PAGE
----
• COVID is not going away. One year ago I assumed that the vaccines would be the end of COVID. My working assumption was that vaccinations prevented the hosting and transmission of the disease. We now know that this is not how the vaccines function. I do think that COVID will be less deadly with each wave as society builds up higher levels of resistance, either through vaccine refinement or natural immunity. Eventually we’ll think of it like the flu. Yes, also a deadly disease, but we don’t live in fear of it.
  • The Omicron Wave will peak this month, and be substantially over by February. Each of the previous waves lasted about 90 days from emergence to end, and peaked roughly 8 weeks from the beginning. Since Omicron is materially more infectious than Alpha or Delta, this wave will be shorter.
  • Deaths from the Omicron Wave will be as high as the Delta Wave, but the mortality rate will be much lower. Case counts for Omicron are higher than Delta, but these numbers are certainly underreported. I’m modeling that the mortality rate for Omicron will be something like 50% of the mortality rate for Delta. Keep in mind that this wave is huge, and that will still be a lot of COVID deaths. I believe we peak this month anywhere from 2,000 to 5,000 deaths per day. I know that’s a big range, but we just won’t know for a couple of weeks, since death reports lag cases by about 21 days.
  • Data quality around case counts will continue to erode, and become nearly useless. With the advent of home testing, a growing proportion of COVID cases will go unreported. Of those reported, we no longer know what we are counting. How many of those are serious illness, and how many are asymptomatic or mild? Monitoring hospital stays and deaths will continue to be useful, but it’s not possible to track cases any longer. The CDC uses a survey and extrapolation method to estimate flu cases, and that’s where we’ll need to go for COVID before long.
  • The White House plan to distribute 500 million home tests will make test shortages worse. At current distribution rates, 500 million home tests is about a 3 month supply. If the program proceeds, the government will pull 500 million units from the national supply and dole them out in typical slow and inefficient government fashion. I’m imaging having to go to a clunky website, set up an account, go through some sort of verification, and then wait for the mail. I’ll be surprised if the first test sees a mailbox by the end of January.
  • The narrative that “this is a pandemic of the unvaccinated” will fall apart. Now that we know that many fully vaccinated (and boosted) people are contracting and transmitting COVID, the idea that if only we had 100% participation in vaccination we eradicate COVID has lost credibility. I do believe that the unvaccinated will continue to be overrepresented in hospitalizations and deaths. As of today, 86% of adults have had at lease one vaccine, and 73% are fully vaccinated. Vaccinating the remaining minority will not arrest COVID in my opinion.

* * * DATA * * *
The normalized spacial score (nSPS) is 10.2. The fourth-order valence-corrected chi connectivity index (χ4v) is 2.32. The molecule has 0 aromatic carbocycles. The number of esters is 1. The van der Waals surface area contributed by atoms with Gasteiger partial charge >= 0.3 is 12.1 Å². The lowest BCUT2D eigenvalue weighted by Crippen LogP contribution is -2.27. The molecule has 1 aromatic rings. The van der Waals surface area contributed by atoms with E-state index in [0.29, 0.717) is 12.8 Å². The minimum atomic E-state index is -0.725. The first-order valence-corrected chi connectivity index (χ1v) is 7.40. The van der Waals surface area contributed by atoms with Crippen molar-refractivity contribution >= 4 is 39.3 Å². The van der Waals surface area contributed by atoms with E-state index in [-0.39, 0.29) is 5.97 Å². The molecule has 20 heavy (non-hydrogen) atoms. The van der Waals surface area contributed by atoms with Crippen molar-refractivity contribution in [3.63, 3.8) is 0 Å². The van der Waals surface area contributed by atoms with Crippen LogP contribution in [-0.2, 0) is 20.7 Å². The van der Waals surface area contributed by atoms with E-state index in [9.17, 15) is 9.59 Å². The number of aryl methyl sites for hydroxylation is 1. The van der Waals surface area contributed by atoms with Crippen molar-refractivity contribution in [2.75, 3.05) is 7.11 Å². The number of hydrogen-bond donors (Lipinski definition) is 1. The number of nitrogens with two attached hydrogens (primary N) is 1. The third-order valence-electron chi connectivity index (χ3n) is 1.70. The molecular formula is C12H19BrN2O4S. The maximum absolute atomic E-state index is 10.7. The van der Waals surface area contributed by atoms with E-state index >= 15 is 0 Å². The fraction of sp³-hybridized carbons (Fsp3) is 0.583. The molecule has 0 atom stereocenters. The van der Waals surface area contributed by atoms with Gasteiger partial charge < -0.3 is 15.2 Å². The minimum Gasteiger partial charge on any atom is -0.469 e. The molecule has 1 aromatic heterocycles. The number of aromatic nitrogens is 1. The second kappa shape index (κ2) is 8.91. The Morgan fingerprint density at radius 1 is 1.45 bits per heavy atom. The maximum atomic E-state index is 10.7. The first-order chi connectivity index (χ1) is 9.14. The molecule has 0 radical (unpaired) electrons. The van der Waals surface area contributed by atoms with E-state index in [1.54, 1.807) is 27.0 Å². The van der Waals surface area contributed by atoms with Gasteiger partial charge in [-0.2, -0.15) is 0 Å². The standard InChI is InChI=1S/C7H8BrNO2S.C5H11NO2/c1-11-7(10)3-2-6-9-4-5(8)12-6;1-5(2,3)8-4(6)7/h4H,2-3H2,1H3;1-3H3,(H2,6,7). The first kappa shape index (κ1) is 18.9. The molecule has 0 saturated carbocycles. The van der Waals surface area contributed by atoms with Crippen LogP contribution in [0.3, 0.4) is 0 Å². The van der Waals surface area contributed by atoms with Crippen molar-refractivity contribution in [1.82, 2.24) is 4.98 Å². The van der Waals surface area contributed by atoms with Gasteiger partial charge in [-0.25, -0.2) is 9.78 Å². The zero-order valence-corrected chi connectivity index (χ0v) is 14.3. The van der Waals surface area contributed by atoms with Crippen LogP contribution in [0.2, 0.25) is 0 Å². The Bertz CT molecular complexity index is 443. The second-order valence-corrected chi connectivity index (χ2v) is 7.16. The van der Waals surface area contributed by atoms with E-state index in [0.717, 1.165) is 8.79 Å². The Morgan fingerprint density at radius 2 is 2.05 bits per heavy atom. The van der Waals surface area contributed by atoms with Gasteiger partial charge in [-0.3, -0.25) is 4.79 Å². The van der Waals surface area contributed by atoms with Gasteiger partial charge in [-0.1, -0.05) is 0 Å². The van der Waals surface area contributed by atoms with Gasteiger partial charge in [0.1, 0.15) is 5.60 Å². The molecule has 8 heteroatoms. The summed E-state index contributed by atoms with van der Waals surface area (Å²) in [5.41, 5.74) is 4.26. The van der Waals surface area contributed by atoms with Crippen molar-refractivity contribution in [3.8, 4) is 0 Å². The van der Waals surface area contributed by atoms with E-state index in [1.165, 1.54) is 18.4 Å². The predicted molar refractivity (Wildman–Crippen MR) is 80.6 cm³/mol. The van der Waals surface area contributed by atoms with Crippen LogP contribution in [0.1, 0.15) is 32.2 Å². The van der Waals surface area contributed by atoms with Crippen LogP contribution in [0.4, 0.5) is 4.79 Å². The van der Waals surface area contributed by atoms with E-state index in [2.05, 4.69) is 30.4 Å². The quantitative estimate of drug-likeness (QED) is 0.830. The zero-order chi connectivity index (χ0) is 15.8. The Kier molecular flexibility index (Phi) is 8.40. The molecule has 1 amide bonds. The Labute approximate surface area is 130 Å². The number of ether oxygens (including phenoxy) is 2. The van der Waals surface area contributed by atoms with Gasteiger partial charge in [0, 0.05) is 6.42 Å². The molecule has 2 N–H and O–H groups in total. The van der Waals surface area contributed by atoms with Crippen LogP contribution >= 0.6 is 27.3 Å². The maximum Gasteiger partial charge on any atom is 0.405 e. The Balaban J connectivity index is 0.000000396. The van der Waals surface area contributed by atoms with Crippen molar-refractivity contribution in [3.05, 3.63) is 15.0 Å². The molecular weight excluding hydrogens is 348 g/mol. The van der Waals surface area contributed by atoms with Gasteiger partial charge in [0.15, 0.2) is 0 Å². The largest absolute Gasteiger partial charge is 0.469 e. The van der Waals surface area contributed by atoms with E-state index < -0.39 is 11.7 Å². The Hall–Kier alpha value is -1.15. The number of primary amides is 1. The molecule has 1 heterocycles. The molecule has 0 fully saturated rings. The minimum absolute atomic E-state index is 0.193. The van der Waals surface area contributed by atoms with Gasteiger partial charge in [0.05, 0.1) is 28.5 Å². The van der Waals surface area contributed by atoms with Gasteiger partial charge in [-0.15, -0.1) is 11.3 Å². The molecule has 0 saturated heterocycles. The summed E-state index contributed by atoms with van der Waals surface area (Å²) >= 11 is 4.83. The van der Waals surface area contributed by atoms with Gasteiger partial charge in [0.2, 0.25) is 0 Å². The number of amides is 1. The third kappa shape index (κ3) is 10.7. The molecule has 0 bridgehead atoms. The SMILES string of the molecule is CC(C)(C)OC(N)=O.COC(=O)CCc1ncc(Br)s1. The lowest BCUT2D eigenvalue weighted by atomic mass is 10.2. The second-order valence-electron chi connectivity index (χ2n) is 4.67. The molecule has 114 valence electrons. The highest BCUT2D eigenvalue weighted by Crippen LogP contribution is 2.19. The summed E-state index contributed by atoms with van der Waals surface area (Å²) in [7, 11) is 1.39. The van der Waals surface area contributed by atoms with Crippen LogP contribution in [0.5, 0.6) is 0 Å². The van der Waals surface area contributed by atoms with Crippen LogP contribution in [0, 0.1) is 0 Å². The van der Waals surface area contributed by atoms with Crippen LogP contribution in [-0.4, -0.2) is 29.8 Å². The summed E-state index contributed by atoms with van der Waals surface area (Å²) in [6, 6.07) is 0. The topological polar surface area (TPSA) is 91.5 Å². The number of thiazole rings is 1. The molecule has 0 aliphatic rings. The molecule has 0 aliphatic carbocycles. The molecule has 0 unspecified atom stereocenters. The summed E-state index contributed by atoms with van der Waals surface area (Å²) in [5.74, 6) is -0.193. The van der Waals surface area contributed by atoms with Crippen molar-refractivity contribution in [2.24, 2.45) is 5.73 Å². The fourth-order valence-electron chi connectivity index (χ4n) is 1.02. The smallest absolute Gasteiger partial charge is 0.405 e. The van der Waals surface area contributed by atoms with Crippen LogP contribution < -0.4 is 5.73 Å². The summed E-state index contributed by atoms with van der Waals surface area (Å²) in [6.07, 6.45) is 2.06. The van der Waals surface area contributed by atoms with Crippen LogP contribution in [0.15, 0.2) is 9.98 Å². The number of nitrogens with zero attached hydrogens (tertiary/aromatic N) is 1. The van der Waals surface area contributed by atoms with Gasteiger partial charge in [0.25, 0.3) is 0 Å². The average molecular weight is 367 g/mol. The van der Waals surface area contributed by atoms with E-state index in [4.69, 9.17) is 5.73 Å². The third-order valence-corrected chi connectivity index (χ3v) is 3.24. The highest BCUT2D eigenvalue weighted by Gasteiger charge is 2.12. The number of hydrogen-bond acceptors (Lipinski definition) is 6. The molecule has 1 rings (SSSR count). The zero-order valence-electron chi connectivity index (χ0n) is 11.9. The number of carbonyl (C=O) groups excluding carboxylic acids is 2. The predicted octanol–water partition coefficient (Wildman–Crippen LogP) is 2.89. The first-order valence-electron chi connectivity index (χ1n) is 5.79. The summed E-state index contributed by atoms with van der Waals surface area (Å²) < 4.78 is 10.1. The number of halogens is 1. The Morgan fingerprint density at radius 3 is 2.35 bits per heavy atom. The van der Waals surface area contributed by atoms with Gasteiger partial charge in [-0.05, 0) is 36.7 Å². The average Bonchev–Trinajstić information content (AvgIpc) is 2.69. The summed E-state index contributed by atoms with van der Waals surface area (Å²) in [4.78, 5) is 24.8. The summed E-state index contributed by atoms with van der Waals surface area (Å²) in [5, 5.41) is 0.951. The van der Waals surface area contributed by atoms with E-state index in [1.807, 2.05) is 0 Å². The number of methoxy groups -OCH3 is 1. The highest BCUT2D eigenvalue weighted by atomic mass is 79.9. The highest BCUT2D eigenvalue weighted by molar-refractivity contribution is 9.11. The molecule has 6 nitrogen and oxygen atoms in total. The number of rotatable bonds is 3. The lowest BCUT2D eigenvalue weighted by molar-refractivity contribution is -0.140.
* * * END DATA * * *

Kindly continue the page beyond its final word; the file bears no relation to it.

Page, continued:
• The uptake in booster shots will be much slower than the adoption of initial vaccines. When the vaccines were introduced, much was made of the 90+% efficacy. This was widely understood to mean if vaccinated you had a 90+% chance of avoiding symptomatic disease. We saw a material decline in effectiveness against Delta, and another material drop with Omicron. At this point, the vaccines are not nearly as effective as against the original strain, and as such, the value proposition has declined, and people know it. At the margin, the incentive to maintain vaccination status has diminished. Ultimately, I believe the COVID vaccination will reach an equilibrium in society similar to the flu shot (interestingly, not colloquially thought of as a vaccine). Many will be diligent about the vaccines, and many will not. Those most vulnerable will have the highest uptake. As of today, 1/3 of the U.S. population has had a booster. I don’t think we’ll ever get to the level we see with initial vaccinations.
  • Over 2022, much of the population will coexist with COVID and return to normal life. Over the past 2 years, we’ve not seen any obvious impact on COVID from the various public policy measures (social distancing, lockdowns, cancellations, etc.). Each of the various jurisdictions has treated this differently, and it’s not lost on people that the results have not been materially different. We’re already seeing this in large parts of the country. Here in North Carolina, for example, you don’t see much evidence in everyday life that a pandemic is still afoot, while in parts of the northeast people are in large part still very cautious. TSA data shows that December 2021 airline travel is about 80% of pre-COVID levels – quite high actually. Skepticism about government measures will tie the hands of politicians going forward.
  • The quarantining of those testing positive but without symptoms will fade. If we continue to see mutations that are as infectious as Omicron, it won’t be practical to remove millions of people from functional society. We’ve already seen the quarantine recommendation cut in half last month. More of this to come.

Well, that’s it. These prognostications are sure to be controversial, but remember this is just my opinion, albeit informed through tracking and modeling this disease for 2 years. Omicron is awful, but it will be in rear view mirror soon. There won’t be a defining moment when it’s all over – we’ll all just gradually get back to life.


–Shane Chalke, FSA